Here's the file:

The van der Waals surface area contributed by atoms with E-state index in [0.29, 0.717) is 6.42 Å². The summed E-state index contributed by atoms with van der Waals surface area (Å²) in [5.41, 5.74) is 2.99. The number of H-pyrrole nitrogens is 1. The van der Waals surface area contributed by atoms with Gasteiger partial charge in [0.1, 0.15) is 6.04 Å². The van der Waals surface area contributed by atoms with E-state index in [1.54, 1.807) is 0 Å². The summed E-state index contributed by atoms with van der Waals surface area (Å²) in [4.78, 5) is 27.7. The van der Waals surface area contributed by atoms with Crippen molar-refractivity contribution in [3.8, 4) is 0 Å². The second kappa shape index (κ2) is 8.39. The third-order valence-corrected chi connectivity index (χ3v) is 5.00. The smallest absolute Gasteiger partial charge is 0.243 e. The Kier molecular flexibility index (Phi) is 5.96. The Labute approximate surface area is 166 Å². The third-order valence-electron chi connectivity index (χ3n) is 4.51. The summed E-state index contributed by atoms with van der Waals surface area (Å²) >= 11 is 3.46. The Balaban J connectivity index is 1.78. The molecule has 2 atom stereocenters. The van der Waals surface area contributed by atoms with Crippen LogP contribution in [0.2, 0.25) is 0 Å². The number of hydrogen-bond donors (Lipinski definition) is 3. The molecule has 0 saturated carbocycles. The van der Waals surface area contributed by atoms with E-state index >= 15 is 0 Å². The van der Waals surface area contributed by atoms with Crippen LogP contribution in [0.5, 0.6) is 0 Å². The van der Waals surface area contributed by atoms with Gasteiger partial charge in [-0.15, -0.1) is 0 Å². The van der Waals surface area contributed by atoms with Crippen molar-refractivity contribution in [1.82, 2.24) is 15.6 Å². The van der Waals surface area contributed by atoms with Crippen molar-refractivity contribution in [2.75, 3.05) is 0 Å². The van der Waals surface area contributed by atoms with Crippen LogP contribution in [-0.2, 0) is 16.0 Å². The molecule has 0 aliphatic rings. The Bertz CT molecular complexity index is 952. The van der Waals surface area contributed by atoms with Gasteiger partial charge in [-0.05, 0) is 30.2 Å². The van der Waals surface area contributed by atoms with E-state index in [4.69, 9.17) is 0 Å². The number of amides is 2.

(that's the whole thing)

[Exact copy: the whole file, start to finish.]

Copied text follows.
The van der Waals surface area contributed by atoms with E-state index in [0.29, 0.717) is 6.42 Å². The summed E-state index contributed by atoms with van der Waals surface area (Å²) in [5.41, 5.74) is 2.99. The number of H-pyrrole nitrogens is 1. The van der Waals surface area contributed by atoms with Gasteiger partial charge in [0.1, 0.15) is 6.04 Å². The van der Waals surface area contributed by atoms with E-state index in [1.54, 1.807) is 0 Å². The summed E-state index contributed by atoms with van der Waals surface area (Å²) in [4.78, 5) is 27.7. The van der Waals surface area contributed by atoms with Crippen molar-refractivity contribution in [3.8, 4) is 0 Å². The second kappa shape index (κ2) is 8.39. The third-order valence-corrected chi connectivity index (χ3v) is 5.00. The smallest absolute Gasteiger partial charge is 0.243 e. The Kier molecular flexibility index (Phi) is 5.96. The Labute approximate surface area is 166 Å². The third-order valence-electron chi connectivity index (χ3n) is 4.51. The summed E-state index contributed by atoms with van der Waals surface area (Å²) >= 11 is 3.46. The Balaban J connectivity index is 1.78. The molecule has 2 atom stereocenters. The van der Waals surface area contributed by atoms with Crippen LogP contribution in [0.2, 0.25) is 0 Å². The number of hydrogen-bond donors (Lipinski definition) is 3. The molecule has 0 saturated carbocycles. The van der Waals surface area contributed by atoms with E-state index >= 15 is 0 Å². The van der Waals surface area contributed by atoms with Crippen LogP contribution in [0.5, 0.6) is 0 Å². The van der Waals surface area contributed by atoms with Gasteiger partial charge in [-0.15, -0.1) is 0 Å². The van der Waals surface area contributed by atoms with Crippen molar-refractivity contribution in [1.82, 2.24) is 15.6 Å². The van der Waals surface area contributed by atoms with Crippen molar-refractivity contribution in [2.75, 3.05) is 0 Å². The van der Waals surface area contributed by atoms with Crippen LogP contribution in [-0.2, 0) is 16.0 Å². The molecule has 0 aliphatic rings. The Bertz CT molecular complexity index is 952. The van der Waals surface area contributed by atoms with Gasteiger partial charge in [-0.05, 0) is 30.2 Å². The van der Waals surface area contributed by atoms with E-state index in [4.69, 9.17) is 0 Å². The number of amides is 2.